Printer Friendly

Washington report.

With this column I am giving birth to a new award I have dubbed TET. It stands for Tasteless Exploitation of Tragedy and this year is goes--without a doubt--to Handgun Control Inc. for its fundraising and membership drive begun almost simultaneously with the McDonald's San Ysidro mass murder.

Oh, I've seen HCI jump on tragedies before. They were quick to launch a campaign drive in 1980, after John Lennon was murdered in New York City--which has among the toughest gun control laws in the nation. They pounced into action when President Reagan was shot in 1981 here in Washington--where handguns have been banned since 1976. And they even flooded newspapers with letters to the editors after the attack on the Pope--which took place in a foreign country with stringent gun control laws. But San Ysidro really takes the cake.

A police marksman's bullet had scarcely put an end to the horrible events at the McDonald's restaurant when HCI deluged the media with calls for bans on "machine guns and armor-piercing ammunition," and waiting periods on handguns. They also made their perennial bleat for handgun registration. But it should be obvious to anyone who didn't nap through kindergarten that not one of these restrictions had even the remotest connection to the San Ysidro incident, and no gun control law yet devised would have stopped the terrible tragedy.

Item 1: A ban on machine guns. First, the firearm used by James Oliver Huberty was not a machine gun, as the press initially reported. It was a semi-automatic, relatively expensive Uzi, a firearm classified as a rifle under existing federal firearms laws. Machine guns, for the record, already are strictly regulated as Class III firearms under the National Firearms Act of 1934, and are legally available only after paying a $200 federal tax and securing the permission of the chief law enforcement officer in the purchaser's locale. The restrictions on machine guns did not matter one bit in the Huberty slayings and the press should have been far more adept in its reporting.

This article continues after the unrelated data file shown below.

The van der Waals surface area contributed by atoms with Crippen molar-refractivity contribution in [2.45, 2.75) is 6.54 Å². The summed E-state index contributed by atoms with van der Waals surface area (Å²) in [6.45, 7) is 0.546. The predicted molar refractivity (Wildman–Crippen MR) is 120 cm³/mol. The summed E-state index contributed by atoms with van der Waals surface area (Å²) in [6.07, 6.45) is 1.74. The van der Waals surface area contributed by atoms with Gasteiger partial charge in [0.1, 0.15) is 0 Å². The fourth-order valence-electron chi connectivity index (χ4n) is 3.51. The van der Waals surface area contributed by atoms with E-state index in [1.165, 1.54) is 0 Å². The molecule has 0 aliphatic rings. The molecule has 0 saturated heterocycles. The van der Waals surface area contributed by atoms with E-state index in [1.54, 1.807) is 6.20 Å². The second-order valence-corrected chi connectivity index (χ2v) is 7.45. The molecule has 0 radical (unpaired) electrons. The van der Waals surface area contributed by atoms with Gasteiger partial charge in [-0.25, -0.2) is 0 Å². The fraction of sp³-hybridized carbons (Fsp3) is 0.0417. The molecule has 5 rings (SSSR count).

Item 2: A ban on "armor-piercing ammunitin." This, again, was incorrectly reported in the press. As far as can be determined, Huberty told his wife he had AP ammo, his wife told the press, and the press reported it as being fact. In reality, it appears that Huberty used a common, military surplus 9mm variety of ammunition, a type used for target shooting and plinking by law-abiding gun owners for more than 30 years. And even if it had been "armor-piercing" ammunition, it is hardly reasonable to think that any of the citizens murdered in the McDonald's would have been wearing bullet-resistant body armor which might have spared them from the tragedy.

Item 3: A national waiting period on handguns. Now I really don't see any semblance of logic here, since Huberty used a rifle and a shotgun, as well as a handgun, in the McDonald's slayings, and he owned all his guns for quite some time. Also, California already has a 15-day waiting period on handguns, the longest statewide waiting period in the nation.